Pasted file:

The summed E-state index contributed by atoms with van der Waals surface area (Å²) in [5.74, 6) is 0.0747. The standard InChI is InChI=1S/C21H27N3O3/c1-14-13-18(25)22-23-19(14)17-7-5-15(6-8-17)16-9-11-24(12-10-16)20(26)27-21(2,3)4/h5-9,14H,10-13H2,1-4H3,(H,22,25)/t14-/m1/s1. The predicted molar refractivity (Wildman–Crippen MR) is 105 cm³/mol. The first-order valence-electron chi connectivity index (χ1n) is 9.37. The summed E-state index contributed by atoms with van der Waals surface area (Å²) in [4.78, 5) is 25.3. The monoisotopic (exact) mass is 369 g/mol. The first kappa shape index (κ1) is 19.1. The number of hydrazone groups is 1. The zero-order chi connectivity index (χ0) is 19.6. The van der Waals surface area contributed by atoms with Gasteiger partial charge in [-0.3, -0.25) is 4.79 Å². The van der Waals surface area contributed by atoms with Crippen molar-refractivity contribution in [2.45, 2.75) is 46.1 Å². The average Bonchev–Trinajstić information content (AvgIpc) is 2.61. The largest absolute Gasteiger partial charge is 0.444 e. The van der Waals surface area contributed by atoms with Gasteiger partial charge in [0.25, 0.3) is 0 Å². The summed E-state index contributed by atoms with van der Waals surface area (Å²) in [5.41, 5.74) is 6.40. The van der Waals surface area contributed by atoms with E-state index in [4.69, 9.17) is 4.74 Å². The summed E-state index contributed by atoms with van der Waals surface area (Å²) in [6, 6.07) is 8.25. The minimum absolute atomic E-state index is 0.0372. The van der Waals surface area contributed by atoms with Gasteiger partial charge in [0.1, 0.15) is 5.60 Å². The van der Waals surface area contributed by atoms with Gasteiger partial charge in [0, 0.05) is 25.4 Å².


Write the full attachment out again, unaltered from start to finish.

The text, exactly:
The summed E-state index contributed by atoms with van der Waals surface area (Å²) in [5.74, 6) is 0.0747. The standard InChI is InChI=1S/C21H27N3O3/c1-14-13-18(25)22-23-19(14)17-7-5-15(6-8-17)16-9-11-24(12-10-16)20(26)27-21(2,3)4/h5-9,14H,10-13H2,1-4H3,(H,22,25)/t14-/m1/s1. The predicted molar refractivity (Wildman–Crippen MR) is 105 cm³/mol. The first-order valence-electron chi connectivity index (χ1n) is 9.37. The summed E-state index contributed by atoms with van der Waals surface area (Å²) in [4.78, 5) is 25.3. The monoisotopic (exact) mass is 369 g/mol. The first kappa shape index (κ1) is 19.1. The number of hydrazone groups is 1. The zero-order chi connectivity index (χ0) is 19.6. The van der Waals surface area contributed by atoms with Gasteiger partial charge in [-0.3, -0.25) is 4.79 Å². The van der Waals surface area contributed by atoms with Crippen molar-refractivity contribution in [2.45, 2.75) is 46.1 Å². The average Bonchev–Trinajstić information content (AvgIpc) is 2.61. The largest absolute Gasteiger partial charge is 0.444 e. The van der Waals surface area contributed by atoms with Gasteiger partial charge in [0.25, 0.3) is 0 Å². The summed E-state index contributed by atoms with van der Waals surface area (Å²) in [5.41, 5.74) is 6.40. The van der Waals surface area contributed by atoms with E-state index in [4.69, 9.17) is 4.74 Å². The summed E-state index contributed by atoms with van der Waals surface area (Å²) in [6, 6.07) is 8.25. The minimum absolute atomic E-state index is 0.0372. The van der Waals surface area contributed by atoms with Gasteiger partial charge in [0.1, 0.15) is 5.60 Å². The van der Waals surface area contributed by atoms with Gasteiger partial charge in [0, 0.05) is 25.4 Å².